I'm currently reading a bunch of journal articles that describe biological effects of electromagnetic fields. They often refer to the field in terms of specific absorption rate (SAR) values (W/kg). I would like to figure out what electric field and/or magnetic field strength inside tissue that corresponds to (either RMS or peak to peak).

An example of such an article is http://www.sciencedirect.com/science/article/pii/S0006291X15003988

I assume the dielectric properties of tissue would be required for this. These are available for example from http://niremf.ifac.cnr.it/tissprop/htmlclie/htmlclie.php

The example article uses 0.04 W/kg SAR at 900MHz. Dielectric data for muscle at that frequency is:

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To simplify things the field strength can be assumed to be uniform throughout.

If use the example above, by relative permittivity and loss tangent, one can get the imaginary part of the dielectric constant, see below: https://en.wikipedia.org/wiki/Dielectric_loss

once know the permittivity, the refractive index can be easily caculated, and if the material is not a gain media, then imaginary part for the refractive index is always positive. you can double check the data with the penetration depth. see: https://en.wikipedia.org/wiki/Penetration_depth

E=E0*e^(-z/(2*l)), where l is the penetration depth. you will get the E field for depth z if you know the incidence E field(E0). For E field on other direciton, your information is not enough.

Specific absorption rate (SAR) in your question is most likely to be one average value( otherwise it has to be a funtion of a lot of paramters, such as position, organ et.al).Generally it's a volum integration,see: https://en.wikipedia.org/wiki/Specific_absorption_rate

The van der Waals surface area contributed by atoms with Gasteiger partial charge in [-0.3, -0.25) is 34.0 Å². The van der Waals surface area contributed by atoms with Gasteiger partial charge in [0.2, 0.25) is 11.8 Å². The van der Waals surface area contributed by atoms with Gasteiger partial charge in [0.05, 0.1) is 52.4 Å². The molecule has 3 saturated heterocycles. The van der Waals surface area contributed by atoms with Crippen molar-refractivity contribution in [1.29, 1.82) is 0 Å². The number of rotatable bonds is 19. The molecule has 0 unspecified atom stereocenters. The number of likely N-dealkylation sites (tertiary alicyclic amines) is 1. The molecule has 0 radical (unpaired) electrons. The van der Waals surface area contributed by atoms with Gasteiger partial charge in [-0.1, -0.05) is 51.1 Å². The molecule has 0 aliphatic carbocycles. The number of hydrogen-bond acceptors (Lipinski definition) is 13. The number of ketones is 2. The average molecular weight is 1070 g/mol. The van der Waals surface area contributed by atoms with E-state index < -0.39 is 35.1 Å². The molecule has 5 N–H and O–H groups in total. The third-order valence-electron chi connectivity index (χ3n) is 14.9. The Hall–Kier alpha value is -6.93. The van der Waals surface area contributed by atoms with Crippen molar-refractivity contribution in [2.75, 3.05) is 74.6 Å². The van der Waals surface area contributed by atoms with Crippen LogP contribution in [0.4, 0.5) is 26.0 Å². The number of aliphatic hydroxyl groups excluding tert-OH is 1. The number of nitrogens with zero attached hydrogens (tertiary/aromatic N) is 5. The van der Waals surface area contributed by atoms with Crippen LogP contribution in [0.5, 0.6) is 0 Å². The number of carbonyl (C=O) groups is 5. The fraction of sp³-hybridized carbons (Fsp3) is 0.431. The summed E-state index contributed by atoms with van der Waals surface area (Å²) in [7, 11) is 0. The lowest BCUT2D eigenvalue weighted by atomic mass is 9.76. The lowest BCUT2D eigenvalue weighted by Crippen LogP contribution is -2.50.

If we assume the issue is not magnetic , to simplify at depth z,
Absorbed Energy=conductivityE^2=conductivityE0^2*e^(-z/l)
Total absorbed energy would be the integration for above with depth.

You have to know another parameter(the thickness of the sample,h) to do the integration, finally: The total energy=conductivityE0^2(hl)(1-e^(h/l))
And the total power is the time average for the total energy,if E0 is a sine wave of time,then total power would be the half of above.

And you also need to know the total mass(M) for your sample, now:
SAR=the total power/M=1/2*conductivityE0^2(hl)(1-e^(h/l))/M

Now we can retrieve the initial E field(E0), and can get the E field for depth z. The general process would be like this, when more parameter were provided, you may be able to modify it to a more accurate version.

  • Wilson - Thank you! I'm following this along to a point. Yes, tissue is not a gain medium, and I see how you get the E field at depth from the field at the surface. The part I can't figure out is: the incident field strength is specified in terms of absorbed power per unit weight of tissue; how do I convert that to E field that would cause that much power to be absorbed? Assume (for simplification) tissue with density 1g/cm^3 in a uniform field, and with the dielectric properties I posted. – Alex I Nov 17 '17 at 9:45

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